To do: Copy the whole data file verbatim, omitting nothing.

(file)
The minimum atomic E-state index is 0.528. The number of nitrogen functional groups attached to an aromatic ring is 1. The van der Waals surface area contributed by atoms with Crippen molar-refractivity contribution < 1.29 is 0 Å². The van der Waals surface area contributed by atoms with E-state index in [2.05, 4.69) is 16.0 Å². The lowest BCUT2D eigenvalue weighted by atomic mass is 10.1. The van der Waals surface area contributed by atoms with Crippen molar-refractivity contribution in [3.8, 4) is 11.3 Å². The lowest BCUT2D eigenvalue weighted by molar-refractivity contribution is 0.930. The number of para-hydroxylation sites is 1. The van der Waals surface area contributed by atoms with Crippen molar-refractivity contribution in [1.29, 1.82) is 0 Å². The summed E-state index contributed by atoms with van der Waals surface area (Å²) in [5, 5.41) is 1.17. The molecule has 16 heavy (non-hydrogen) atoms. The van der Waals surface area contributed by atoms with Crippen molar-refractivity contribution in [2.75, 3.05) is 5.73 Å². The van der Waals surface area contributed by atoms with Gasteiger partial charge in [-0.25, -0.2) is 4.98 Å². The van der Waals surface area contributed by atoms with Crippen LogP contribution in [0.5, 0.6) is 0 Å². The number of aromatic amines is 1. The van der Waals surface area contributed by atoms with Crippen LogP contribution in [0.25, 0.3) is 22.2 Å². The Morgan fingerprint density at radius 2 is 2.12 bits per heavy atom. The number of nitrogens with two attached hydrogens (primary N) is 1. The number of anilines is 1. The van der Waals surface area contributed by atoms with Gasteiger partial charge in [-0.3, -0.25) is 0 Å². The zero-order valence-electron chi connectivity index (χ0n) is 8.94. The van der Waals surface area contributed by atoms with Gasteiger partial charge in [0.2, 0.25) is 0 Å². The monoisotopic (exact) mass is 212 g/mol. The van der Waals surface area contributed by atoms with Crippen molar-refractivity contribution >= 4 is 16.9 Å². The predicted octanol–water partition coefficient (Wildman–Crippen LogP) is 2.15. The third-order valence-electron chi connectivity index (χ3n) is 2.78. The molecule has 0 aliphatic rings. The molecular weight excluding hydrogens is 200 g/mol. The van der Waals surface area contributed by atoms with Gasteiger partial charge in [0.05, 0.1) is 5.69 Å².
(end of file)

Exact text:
The minimum atomic E-state index is 0.528. The number of nitrogen functional groups attached to an aromatic ring is 1. The van der Waals surface area contributed by atoms with Crippen molar-refractivity contribution < 1.29 is 0 Å². The van der Waals surface area contributed by atoms with E-state index in [2.05, 4.69) is 16.0 Å². The lowest BCUT2D eigenvalue weighted by atomic mass is 10.1. The van der Waals surface area contributed by atoms with Crippen molar-refractivity contribution in [3.8, 4) is 11.3 Å². The lowest BCUT2D eigenvalue weighted by molar-refractivity contribution is 0.930. The number of para-hydroxylation sites is 1. The van der Waals surface area contributed by atoms with Crippen molar-refractivity contribution in [1.29, 1.82) is 0 Å². The summed E-state index contributed by atoms with van der Waals surface area (Å²) in [5, 5.41) is 1.17. The molecule has 16 heavy (non-hydrogen) atoms. The van der Waals surface area contributed by atoms with Crippen molar-refractivity contribution in [2.75, 3.05) is 5.73 Å². The van der Waals surface area contributed by atoms with Gasteiger partial charge in [-0.25, -0.2) is 4.98 Å². The van der Waals surface area contributed by atoms with Crippen LogP contribution in [0.5, 0.6) is 0 Å². The number of aromatic amines is 1. The van der Waals surface area contributed by atoms with Crippen LogP contribution in [0.25, 0.3) is 22.2 Å². The Morgan fingerprint density at radius 2 is 2.12 bits per heavy atom. The number of nitrogens with two attached hydrogens (primary N) is 1. The number of anilines is 1. The van der Waals surface area contributed by atoms with Gasteiger partial charge in [-0.3, -0.25) is 0 Å². The zero-order valence-electron chi connectivity index (χ0n) is 8.94. The van der Waals surface area contributed by atoms with Gasteiger partial charge in [0.2, 0.25) is 0 Å². The monoisotopic (exact) mass is 212 g/mol. The van der Waals surface area contributed by atoms with Crippen molar-refractivity contribution >= 4 is 16.9 Å². The predicted octanol–water partition coefficient (Wildman–Crippen LogP) is 2.15. The third-order valence-electron chi connectivity index (χ3n) is 2.78. The molecule has 0 aliphatic rings. The molecular weight excluding hydrogens is 200 g/mol. The van der Waals surface area contributed by atoms with Gasteiger partial charge in [0.05, 0.1) is 5.69 Å².